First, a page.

Moreover, it is our opinion that the text of Article [247] of the Civil Procedures Law, is of public policy related to the protection of the weak party in financial dealings, namely the debtor, for special considerations pertaining to preserving basic requirements for living for such debtor. Hence an agreement to the contrary may be considered by a court of law as null and void.

Another area, of special concern to foreigners, who are residents in the UAE, is the issue of applicable law on inheritance matters of foreigners owning free hold real estate in the UAE.

Under UAE Federal laws in effect, matters relating to real estate are excluded from the application of the law of nationality of the decedent in inheritance issues. Rather, the law of the place where the property is situated, lex loci, applies to matters relating to real estate. In this regard Article 18 of the Civil Code provides that ?Possession, ownership and other rights over property shall be governed by the lex situs in the case of real property?.?. Furthermore, Article 17(5) of the Civil Code provides that ?The law of the United Arab Emirates shall apply to wills made by foreigners disposing of their real property located in the State.?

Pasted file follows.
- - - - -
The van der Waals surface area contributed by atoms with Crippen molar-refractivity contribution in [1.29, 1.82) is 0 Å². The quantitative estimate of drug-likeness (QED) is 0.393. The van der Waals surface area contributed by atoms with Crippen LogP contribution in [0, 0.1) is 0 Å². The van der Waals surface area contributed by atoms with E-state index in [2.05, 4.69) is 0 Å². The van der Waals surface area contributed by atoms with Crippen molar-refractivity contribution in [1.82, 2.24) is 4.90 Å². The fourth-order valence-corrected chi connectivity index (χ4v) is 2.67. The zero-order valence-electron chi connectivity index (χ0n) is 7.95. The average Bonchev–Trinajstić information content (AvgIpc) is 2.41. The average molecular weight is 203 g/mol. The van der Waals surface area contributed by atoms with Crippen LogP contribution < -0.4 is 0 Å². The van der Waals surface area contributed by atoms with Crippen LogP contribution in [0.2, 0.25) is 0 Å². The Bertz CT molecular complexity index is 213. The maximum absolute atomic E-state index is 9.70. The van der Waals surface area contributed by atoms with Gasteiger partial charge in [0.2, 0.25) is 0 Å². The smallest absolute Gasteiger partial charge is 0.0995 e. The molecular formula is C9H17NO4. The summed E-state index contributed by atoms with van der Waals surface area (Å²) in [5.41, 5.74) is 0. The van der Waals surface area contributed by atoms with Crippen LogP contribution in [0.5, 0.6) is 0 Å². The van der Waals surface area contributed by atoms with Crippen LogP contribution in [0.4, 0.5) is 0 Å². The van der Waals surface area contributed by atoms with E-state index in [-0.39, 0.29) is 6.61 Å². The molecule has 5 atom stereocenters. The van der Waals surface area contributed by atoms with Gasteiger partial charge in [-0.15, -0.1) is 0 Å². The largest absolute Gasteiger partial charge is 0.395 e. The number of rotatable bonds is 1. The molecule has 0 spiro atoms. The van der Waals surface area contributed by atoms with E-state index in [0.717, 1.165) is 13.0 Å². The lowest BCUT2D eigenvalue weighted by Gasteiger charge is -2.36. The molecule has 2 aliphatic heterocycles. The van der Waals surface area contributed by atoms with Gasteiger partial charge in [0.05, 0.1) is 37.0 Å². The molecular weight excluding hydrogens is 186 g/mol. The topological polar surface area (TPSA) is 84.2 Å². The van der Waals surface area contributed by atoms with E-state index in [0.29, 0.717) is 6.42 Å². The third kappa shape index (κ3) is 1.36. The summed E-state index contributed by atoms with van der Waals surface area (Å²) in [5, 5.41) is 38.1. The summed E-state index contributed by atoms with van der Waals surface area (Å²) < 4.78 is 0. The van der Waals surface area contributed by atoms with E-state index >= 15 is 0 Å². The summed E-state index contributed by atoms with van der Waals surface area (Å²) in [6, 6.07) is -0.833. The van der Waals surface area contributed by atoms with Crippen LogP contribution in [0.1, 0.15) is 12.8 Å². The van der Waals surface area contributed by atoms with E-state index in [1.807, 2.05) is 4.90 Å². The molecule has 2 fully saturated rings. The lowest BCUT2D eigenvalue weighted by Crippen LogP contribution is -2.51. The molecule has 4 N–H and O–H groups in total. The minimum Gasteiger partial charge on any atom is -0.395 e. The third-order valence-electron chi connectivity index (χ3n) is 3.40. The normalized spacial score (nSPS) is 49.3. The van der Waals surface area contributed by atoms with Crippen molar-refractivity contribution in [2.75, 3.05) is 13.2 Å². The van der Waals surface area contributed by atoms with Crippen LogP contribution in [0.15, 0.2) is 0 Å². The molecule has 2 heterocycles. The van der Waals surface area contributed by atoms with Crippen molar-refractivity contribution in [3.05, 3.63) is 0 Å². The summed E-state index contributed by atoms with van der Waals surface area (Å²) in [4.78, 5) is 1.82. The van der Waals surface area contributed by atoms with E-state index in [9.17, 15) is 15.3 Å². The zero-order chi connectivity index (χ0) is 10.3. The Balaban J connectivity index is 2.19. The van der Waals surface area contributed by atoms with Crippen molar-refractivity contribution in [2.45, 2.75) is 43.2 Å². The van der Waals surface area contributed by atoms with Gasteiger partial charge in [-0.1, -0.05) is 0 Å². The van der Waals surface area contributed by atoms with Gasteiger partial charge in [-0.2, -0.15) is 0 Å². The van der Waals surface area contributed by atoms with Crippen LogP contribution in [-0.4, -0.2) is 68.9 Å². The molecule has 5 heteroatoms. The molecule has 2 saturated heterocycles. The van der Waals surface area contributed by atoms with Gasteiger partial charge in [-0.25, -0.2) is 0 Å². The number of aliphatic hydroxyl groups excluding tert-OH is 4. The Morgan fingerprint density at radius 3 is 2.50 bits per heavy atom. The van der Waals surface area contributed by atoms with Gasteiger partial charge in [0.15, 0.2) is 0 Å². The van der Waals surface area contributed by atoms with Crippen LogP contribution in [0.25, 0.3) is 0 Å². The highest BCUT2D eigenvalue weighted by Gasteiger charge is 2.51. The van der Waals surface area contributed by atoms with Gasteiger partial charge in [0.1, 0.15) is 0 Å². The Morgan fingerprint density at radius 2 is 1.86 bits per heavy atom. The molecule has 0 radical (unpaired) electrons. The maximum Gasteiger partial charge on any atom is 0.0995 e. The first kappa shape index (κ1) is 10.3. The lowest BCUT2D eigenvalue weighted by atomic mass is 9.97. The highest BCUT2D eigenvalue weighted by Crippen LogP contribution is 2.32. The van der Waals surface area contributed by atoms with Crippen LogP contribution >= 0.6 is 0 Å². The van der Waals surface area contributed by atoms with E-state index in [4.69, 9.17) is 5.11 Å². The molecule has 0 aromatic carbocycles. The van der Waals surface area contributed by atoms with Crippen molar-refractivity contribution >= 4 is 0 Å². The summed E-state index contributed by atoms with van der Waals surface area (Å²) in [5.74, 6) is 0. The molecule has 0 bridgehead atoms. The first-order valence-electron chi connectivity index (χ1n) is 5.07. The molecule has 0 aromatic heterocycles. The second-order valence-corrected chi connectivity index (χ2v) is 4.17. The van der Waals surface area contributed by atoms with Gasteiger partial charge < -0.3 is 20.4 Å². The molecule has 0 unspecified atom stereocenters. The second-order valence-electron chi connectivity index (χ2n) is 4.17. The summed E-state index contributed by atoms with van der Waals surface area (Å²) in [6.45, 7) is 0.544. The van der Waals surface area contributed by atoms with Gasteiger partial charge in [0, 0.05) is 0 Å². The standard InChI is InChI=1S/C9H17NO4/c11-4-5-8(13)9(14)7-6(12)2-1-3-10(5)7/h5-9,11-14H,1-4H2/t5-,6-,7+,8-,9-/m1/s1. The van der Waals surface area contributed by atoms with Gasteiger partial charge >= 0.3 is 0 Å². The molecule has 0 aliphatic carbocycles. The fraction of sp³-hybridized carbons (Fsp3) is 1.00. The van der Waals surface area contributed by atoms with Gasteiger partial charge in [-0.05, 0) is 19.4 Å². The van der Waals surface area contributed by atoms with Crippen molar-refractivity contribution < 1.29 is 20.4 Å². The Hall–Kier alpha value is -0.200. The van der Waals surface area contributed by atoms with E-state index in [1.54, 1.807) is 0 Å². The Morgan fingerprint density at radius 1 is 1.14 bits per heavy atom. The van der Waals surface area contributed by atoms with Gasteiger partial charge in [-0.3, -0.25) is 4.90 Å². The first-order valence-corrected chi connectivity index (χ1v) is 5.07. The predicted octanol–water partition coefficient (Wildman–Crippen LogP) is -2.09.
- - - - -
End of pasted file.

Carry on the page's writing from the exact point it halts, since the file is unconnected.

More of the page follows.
The above articles have been the subject of controversial interpretations. Some say it can be inferred from the application of the above articles that the law which applies to the immovable properties, forming part of the estate of a foreigner who is resident in the UAE, is the law of the UAE, including matters relating to ownership rights in immovable property and the distribution of respective shares in the ownership. Such interpretation may lead to the application of Sharia law to immovable properties forming part of the estate of a non-Muslim foreigner who is resident in the UAE. ?Concerns of such possible interpretation and application of UAE laws, has convinced non-Muslim UAE residents dealing in or owning real estate property in the UAE, to transfer their ownership to offshore vehicles. Henceforth the demise of the foreigner would not affect or alter the ownership rather held by the special purpose vehicle, and the distribution of such immovable properties between the heirs would become an issue of distribution of stakes in the vehicle itself, which falls under the laws of the jurisdiction where the vehicle was established.